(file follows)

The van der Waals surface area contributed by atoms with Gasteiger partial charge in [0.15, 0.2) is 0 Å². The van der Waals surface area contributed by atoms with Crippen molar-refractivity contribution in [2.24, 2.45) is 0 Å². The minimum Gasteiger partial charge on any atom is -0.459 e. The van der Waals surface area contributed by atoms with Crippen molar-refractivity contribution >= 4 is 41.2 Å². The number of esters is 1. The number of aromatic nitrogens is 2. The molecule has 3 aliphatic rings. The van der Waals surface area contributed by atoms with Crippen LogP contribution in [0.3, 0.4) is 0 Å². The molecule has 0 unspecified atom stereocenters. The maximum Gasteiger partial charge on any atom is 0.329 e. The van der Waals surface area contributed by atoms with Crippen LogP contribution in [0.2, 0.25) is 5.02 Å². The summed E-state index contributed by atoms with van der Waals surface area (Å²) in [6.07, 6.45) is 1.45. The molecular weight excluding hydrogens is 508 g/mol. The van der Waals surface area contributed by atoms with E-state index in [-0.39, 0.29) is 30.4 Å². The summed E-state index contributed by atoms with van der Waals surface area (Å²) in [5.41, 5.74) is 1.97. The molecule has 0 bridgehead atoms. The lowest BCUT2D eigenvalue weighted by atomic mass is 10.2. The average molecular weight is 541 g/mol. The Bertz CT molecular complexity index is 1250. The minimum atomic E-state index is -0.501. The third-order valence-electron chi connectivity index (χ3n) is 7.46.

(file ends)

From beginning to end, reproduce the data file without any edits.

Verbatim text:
The van der Waals surface area contributed by atoms with Gasteiger partial charge in [0.15, 0.2) is 0 Å². The van der Waals surface area contributed by atoms with Crippen molar-refractivity contribution in [2.24, 2.45) is 0 Å². The minimum Gasteiger partial charge on any atom is -0.459 e. The van der Waals surface area contributed by atoms with Crippen molar-refractivity contribution >= 4 is 41.2 Å². The number of esters is 1. The number of aromatic nitrogens is 2. The molecule has 3 aliphatic rings. The van der Waals surface area contributed by atoms with Crippen LogP contribution in [0.3, 0.4) is 0 Å². The molecule has 0 unspecified atom stereocenters. The maximum Gasteiger partial charge on any atom is 0.329 e. The van der Waals surface area contributed by atoms with Crippen LogP contribution in [0.2, 0.25) is 5.02 Å². The summed E-state index contributed by atoms with van der Waals surface area (Å²) in [6.07, 6.45) is 1.45. The molecular weight excluding hydrogens is 508 g/mol. The van der Waals surface area contributed by atoms with E-state index in [-0.39, 0.29) is 30.4 Å². The summed E-state index contributed by atoms with van der Waals surface area (Å²) in [5.41, 5.74) is 1.97. The molecule has 0 bridgehead atoms. The lowest BCUT2D eigenvalue weighted by atomic mass is 10.2. The average molecular weight is 541 g/mol. The Bertz CT molecular complexity index is 1250. The minimum atomic E-state index is -0.501. The third-order valence-electron chi connectivity index (χ3n) is 7.46.